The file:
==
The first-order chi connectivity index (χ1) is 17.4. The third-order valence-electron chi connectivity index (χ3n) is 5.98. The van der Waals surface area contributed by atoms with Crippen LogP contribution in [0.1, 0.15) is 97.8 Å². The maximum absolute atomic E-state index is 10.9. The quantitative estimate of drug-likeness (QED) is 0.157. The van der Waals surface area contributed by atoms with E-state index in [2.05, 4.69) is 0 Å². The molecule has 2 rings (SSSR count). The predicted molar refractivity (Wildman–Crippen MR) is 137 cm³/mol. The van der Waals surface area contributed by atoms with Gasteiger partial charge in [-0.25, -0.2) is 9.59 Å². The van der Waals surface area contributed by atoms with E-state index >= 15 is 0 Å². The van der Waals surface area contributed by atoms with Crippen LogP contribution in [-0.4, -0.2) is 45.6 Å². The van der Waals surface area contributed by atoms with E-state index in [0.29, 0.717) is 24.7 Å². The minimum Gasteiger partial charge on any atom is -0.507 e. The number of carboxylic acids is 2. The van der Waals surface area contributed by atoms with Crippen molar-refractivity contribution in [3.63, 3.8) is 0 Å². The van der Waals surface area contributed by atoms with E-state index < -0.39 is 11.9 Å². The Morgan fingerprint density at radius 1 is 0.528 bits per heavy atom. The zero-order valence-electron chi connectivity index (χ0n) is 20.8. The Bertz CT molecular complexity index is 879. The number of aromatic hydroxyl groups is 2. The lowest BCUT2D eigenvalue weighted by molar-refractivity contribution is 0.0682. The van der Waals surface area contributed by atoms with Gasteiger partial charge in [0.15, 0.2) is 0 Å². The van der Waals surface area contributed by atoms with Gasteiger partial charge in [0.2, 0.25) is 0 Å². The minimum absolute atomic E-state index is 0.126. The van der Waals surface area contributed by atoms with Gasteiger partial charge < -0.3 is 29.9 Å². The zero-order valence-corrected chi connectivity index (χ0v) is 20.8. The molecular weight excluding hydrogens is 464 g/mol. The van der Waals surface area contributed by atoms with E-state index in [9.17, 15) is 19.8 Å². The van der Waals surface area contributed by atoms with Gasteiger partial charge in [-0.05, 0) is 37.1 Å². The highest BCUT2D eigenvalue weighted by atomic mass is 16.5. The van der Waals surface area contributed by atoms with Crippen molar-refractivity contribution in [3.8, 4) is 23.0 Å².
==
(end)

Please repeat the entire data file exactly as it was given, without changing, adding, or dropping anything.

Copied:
The first-order chi connectivity index (χ1) is 17.4. The third-order valence-electron chi connectivity index (χ3n) is 5.98. The van der Waals surface area contributed by atoms with Crippen LogP contribution in [0.1, 0.15) is 97.8 Å². The maximum absolute atomic E-state index is 10.9. The quantitative estimate of drug-likeness (QED) is 0.157. The van der Waals surface area contributed by atoms with E-state index in [2.05, 4.69) is 0 Å². The molecule has 2 rings (SSSR count). The predicted molar refractivity (Wildman–Crippen MR) is 137 cm³/mol. The van der Waals surface area contributed by atoms with Gasteiger partial charge in [-0.25, -0.2) is 9.59 Å². The van der Waals surface area contributed by atoms with E-state index >= 15 is 0 Å². The van der Waals surface area contributed by atoms with Crippen LogP contribution in [-0.4, -0.2) is 45.6 Å². The van der Waals surface area contributed by atoms with E-state index in [0.29, 0.717) is 24.7 Å². The minimum Gasteiger partial charge on any atom is -0.507 e. The number of carboxylic acids is 2. The van der Waals surface area contributed by atoms with Crippen molar-refractivity contribution in [3.63, 3.8) is 0 Å². The van der Waals surface area contributed by atoms with E-state index < -0.39 is 11.9 Å². The Morgan fingerprint density at radius 1 is 0.528 bits per heavy atom. The zero-order valence-electron chi connectivity index (χ0n) is 20.8. The Bertz CT molecular complexity index is 879. The number of aromatic hydroxyl groups is 2. The lowest BCUT2D eigenvalue weighted by molar-refractivity contribution is 0.0682. The van der Waals surface area contributed by atoms with Gasteiger partial charge in [0.15, 0.2) is 0 Å². The van der Waals surface area contributed by atoms with Gasteiger partial charge in [0.2, 0.25) is 0 Å². The minimum absolute atomic E-state index is 0.126. The van der Waals surface area contributed by atoms with Gasteiger partial charge < -0.3 is 29.9 Å². The zero-order valence-corrected chi connectivity index (χ0v) is 20.8. The molecular weight excluding hydrogens is 464 g/mol. The van der Waals surface area contributed by atoms with E-state index in [9.17, 15) is 19.8 Å². The van der Waals surface area contributed by atoms with Gasteiger partial charge in [-0.05, 0) is 37.1 Å². The highest BCUT2D eigenvalue weighted by atomic mass is 16.5. The van der Waals surface area contributed by atoms with Crippen molar-refractivity contribution in [3.8, 4) is 23.0 Å².